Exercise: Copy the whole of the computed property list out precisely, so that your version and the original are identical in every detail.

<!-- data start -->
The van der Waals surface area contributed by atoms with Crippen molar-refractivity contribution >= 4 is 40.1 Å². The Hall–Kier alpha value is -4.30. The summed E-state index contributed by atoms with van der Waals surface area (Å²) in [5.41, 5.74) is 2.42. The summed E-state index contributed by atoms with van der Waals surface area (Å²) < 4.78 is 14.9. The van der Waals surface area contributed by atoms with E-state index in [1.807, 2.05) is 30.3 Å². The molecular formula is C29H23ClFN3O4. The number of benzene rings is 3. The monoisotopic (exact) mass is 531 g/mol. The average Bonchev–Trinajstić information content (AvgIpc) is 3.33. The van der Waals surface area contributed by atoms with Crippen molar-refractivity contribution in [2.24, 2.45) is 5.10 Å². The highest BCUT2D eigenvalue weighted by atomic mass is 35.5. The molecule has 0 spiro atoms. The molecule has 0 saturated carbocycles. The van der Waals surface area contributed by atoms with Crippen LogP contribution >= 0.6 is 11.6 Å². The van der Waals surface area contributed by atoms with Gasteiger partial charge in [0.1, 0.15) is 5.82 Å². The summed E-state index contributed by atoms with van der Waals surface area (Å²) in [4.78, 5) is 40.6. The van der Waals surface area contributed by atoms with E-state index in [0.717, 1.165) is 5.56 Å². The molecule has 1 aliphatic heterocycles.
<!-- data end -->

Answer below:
The van der Waals surface area contributed by atoms with Crippen molar-refractivity contribution >= 4 is 40.1 Å². The Hall–Kier alpha value is -4.30. The summed E-state index contributed by atoms with van der Waals surface area (Å²) in [5.41, 5.74) is 2.42. The summed E-state index contributed by atoms with van der Waals surface area (Å²) < 4.78 is 14.9. The van der Waals surface area contributed by atoms with E-state index in [1.807, 2.05) is 30.3 Å². The molecular formula is C29H23ClFN3O4. The number of benzene rings is 3. The monoisotopic (exact) mass is 531 g/mol. The average Bonchev–Trinajstić information content (AvgIpc) is 3.33. The van der Waals surface area contributed by atoms with Crippen molar-refractivity contribution in [2.24, 2.45) is 5.10 Å². The highest BCUT2D eigenvalue weighted by atomic mass is 35.5. The molecule has 0 spiro atoms. The molecule has 0 saturated carbocycles. The van der Waals surface area contributed by atoms with Crippen LogP contribution >= 0.6 is 11.6 Å². The van der Waals surface area contributed by atoms with Gasteiger partial charge in [0.1, 0.15) is 5.82 Å². The summed E-state index contributed by atoms with van der Waals surface area (Å²) in [4.78, 5) is 40.6. The van der Waals surface area contributed by atoms with E-state index in [0.717, 1.165) is 5.56 Å². The molecule has 1 aliphatic heterocycles.